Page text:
European Southern Observatory

Interviewed by
David DeVorkin
Interview date
Location
Edmondson’s Office, Swain Hall, Indiana University
Abstract

Early home life in Indiana, and early schooling. Origins of his interest in astronomy and the influence of both family and teachers. College years at Indiana University and contacts with members of the astronomy department there (E.C. and Vesto M. Slipher). Discussion of history of Indiana University Astronomy Department, and its contact with the Lowell Observatory. Graduate school at Harvard University, Peter van de Kamp's influence, work in stellar kinematics, impressions of atmosphere at Harvard. Faculty position at Indiana University, 1937 to present. Origins of Goethe Link Observatory, and the growth of the department. Organizational work in the American Astronomical Society (AAS). Work at National Science Foundation (NSF) as scientific officer for astronomy, 1956, and development of National Radio Astronomy Observatory (NRAO); NSF and AUI; NRAO directors; Sputnik; Kitt Peak Observatory site survey, NSF and Associated Universities for Research in Astronomy (AURA); Aden Meinel; John B. Irwin's proposal for a photoelectric observatory; Flagstaff Conference; Robert McMath Panel; structure of Kitt Peak staff; Chilean observatory and development of Cerro Tololo; Gerard Kuiper's role in southern observatory; European Southern Observatory (ESO), Carnegie Southern Observatory (CARSO) and AURA joint Paris meeting; Russian interests in southern observatory; CARSO application to Ford Foundation; agreements between AURA and CARSO; building telescopes at Kitt Peak and Cerro Tololoth︣e WISCO dispute; policy problems; AURA Board meetings; demise of Space Division at Kitt Peak; Whitford Panel; White Sands rocket project; astronomy and teaching at Indiana. Also prominently mentioned are: Jorge Alessandri Rodríguez, Lawrence Hugh Aller, Bart Jan Bok, William A. Cogshall, James Cuffey, H. T. Davis, Arthur Foley, Paul Herget, Helen Sawyer Hogg, Virgil Hunt, Geoffrey Keller, C. O. Lampland, Robert Reynolds McMath, Edward Arthur Milne, Samuel A. Mitchell, William Wilson Morgan, Jason John Nassau, Henry Norris Russell, Frederico Rutllant, Charles Donald Shane, Harlow Shapley, Jurgen Stock, Otto Struve, Merle Antony Tuve, Herman B. Wells, K. P. Williams, Marshall Wrubel; Associated Universities, Inc., Ford Foundation, Indiana Higher Education Telecommunication System, Lick Observatory, McDonald Observatory, and Yerkes Observatory.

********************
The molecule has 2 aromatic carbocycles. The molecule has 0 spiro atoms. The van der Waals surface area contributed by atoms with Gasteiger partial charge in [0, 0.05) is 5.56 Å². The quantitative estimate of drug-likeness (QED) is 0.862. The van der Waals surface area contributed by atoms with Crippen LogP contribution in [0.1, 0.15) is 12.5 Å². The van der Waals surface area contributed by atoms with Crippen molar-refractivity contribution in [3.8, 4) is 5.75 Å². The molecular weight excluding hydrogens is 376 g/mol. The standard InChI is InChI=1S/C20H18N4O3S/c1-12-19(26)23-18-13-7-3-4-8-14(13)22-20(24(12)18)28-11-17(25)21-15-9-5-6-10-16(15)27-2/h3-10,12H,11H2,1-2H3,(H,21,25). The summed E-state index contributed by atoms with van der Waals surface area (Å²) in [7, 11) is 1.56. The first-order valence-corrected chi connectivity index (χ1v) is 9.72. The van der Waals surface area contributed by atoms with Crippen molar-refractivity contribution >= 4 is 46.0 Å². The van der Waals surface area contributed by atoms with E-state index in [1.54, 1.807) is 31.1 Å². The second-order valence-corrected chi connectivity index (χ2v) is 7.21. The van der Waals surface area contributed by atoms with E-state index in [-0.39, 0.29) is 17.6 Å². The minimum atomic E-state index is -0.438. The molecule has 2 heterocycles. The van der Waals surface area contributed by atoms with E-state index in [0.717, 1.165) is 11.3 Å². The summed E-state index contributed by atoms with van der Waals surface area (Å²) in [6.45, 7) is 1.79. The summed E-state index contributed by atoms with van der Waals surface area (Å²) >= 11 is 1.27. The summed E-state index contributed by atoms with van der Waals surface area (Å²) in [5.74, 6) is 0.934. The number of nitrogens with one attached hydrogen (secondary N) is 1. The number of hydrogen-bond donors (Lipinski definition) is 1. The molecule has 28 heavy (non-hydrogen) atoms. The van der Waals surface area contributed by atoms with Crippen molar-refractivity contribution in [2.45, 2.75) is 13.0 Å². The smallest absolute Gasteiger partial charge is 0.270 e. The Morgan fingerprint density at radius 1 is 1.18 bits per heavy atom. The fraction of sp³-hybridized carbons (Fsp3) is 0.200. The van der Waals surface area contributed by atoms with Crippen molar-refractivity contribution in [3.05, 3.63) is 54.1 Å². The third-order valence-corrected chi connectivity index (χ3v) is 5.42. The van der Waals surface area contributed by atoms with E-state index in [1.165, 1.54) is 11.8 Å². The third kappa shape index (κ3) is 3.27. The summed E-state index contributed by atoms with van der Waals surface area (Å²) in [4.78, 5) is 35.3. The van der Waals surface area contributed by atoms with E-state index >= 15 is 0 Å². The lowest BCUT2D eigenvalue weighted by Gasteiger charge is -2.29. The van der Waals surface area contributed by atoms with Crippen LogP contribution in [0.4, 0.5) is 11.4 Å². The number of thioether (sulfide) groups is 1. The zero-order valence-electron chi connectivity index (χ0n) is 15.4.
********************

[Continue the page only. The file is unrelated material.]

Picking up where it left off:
Interviewed by
David DeVorkin
Interview date
Location
Edmondson’s Office, Swain Hall, Indiana University
Abstract